Last updated on November 18th, 2015 at 03:49 am
Here is a simple shell script to start with,
#!/bin/sh MY_MESSAGE="Hello World" echo $MY_MESSAGE
This assigns the string “Hello World” to the variable
echoes out the value of the variable.
Note that we need the quotes around the string Hello World. Whereas we could get away with
echo Hello Worldbecause echo will take any number of parameters, a variable can only hold one value, so a string with spaces must be quoted to that the shell knows to treat it all as one. Otherwise, the shell will try to execute the command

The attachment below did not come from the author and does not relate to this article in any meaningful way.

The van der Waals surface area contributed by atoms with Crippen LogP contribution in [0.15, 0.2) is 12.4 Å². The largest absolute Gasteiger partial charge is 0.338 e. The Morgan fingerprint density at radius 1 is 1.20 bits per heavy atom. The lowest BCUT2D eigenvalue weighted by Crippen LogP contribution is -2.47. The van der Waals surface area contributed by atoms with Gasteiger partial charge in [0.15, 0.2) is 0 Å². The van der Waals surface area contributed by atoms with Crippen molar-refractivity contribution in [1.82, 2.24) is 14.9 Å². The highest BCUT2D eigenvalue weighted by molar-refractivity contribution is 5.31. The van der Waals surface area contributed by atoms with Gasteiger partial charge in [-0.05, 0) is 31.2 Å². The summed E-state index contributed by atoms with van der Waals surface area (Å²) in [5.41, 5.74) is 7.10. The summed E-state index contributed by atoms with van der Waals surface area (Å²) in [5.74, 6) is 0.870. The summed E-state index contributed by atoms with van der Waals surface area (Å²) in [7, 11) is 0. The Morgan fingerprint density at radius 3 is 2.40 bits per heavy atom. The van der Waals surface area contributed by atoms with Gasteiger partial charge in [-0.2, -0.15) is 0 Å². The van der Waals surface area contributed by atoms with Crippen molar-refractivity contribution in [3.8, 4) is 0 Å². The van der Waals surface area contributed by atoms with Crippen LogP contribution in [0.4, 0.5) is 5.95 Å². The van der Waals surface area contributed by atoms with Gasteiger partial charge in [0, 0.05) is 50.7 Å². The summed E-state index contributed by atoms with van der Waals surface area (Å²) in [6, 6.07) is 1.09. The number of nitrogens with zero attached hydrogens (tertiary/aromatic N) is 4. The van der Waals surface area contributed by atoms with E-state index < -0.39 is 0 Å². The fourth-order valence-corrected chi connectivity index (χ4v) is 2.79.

The shell does not care about types of variables; they may store strings, integers, real numbers – anything you like.
If you assign a string to a variable then try to add a number to it, you will not get away with it:
$ x="hello" $ y=`expr $x + 2` expr: non-numeric argument $
Since the external program
expr only expects numbers. But there is no syntactic difference between: